The Criminal Investigation Bureau on Monday said that it has broken up an alleged sex trafficking organization forcing Vietnamese women into prostitution, arresting 18 suspects and rescuing 11 victims in raids across northern Taiwan.
An investigation team was formed under the Taipei District Prosecutors’ Office after the bureau received a tip that a sex trafficking ring was using rented suites in Taipei, New Taipei City and Taoyuan, Ho Ming-hsien (何明賢), a deputy chief of an investigations division at the bureau, told a news conference.
The team found that the organization was headed by a 53-year-old Taiwanese man surnamed Chen (陳), whose sons and daughter, as well as a daughter-in-law, were members of the ring, Ho said.
A 34-year-old Vietnamese woman, surnamed Nguyen, married to a Taiwanese was allegedly in charge of luring compatriots from low-income families to travel to Taiwan to work in massage parlors, Ho said, adding that after their arrival, they were forced into prostitution.
The ring prevented the women from running away by seizing their passports and their earnings, threatening them with death and beating them up if they tried to escape, he said.
The office on Thursday last week launched a large-scale operation targeting various locations in northern Taiwan where the alleged sex trafficking was being conducted, he added.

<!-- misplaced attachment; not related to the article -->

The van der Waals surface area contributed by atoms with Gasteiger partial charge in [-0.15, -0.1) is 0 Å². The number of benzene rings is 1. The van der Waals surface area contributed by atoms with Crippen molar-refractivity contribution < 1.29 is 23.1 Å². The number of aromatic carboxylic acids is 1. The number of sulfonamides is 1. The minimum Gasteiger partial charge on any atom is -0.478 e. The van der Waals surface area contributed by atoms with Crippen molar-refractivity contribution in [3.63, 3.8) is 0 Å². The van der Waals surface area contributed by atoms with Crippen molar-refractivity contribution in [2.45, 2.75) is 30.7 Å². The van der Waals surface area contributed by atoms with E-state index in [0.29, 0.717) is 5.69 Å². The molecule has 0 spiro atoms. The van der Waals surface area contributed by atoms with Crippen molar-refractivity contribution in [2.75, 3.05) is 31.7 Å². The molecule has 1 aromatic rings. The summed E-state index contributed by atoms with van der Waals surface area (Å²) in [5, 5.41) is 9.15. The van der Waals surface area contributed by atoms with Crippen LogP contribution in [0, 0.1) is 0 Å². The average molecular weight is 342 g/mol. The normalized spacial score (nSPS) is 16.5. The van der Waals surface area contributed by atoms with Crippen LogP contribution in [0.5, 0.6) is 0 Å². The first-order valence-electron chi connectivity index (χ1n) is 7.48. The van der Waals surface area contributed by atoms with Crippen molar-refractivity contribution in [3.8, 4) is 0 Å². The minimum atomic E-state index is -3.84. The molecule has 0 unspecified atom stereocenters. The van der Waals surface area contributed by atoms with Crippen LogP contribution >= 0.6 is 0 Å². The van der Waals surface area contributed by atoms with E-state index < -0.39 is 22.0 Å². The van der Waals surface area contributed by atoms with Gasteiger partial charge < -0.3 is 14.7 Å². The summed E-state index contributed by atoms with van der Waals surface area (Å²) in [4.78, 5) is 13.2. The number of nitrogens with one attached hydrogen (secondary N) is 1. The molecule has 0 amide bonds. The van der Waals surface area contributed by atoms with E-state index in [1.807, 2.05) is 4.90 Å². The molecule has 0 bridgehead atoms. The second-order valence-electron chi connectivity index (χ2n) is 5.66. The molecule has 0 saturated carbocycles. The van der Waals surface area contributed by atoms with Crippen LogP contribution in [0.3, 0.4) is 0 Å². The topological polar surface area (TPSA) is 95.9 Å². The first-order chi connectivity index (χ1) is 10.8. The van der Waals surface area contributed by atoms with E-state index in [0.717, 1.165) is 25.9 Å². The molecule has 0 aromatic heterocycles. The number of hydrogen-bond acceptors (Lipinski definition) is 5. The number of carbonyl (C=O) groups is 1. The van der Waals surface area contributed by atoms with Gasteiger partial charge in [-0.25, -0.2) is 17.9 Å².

A total of 18 people were detained during the raids, including Chen and four members of his family, Nguyen and a Taiwanese man surnamed Yang (楊) who worked as an accountant, Ho said, adding that they were later charged with assault, issuing threats, offenses against personal liberty and contraventions of the Organized Crime Prevention Act (組織犯罪條例).
Police also rescued 11 women forced into prostitution and seized computers, firearms, mobile phones and ledgers, he said.
The ring, which began operations in January last year, generated more than NT$20 million (US$655,544) from March this year to last month, he added.
The Chen family, Nguyen and Yang have been detained incommunicado, while the remaining suspects were released on bail pending further investigation, Ho said.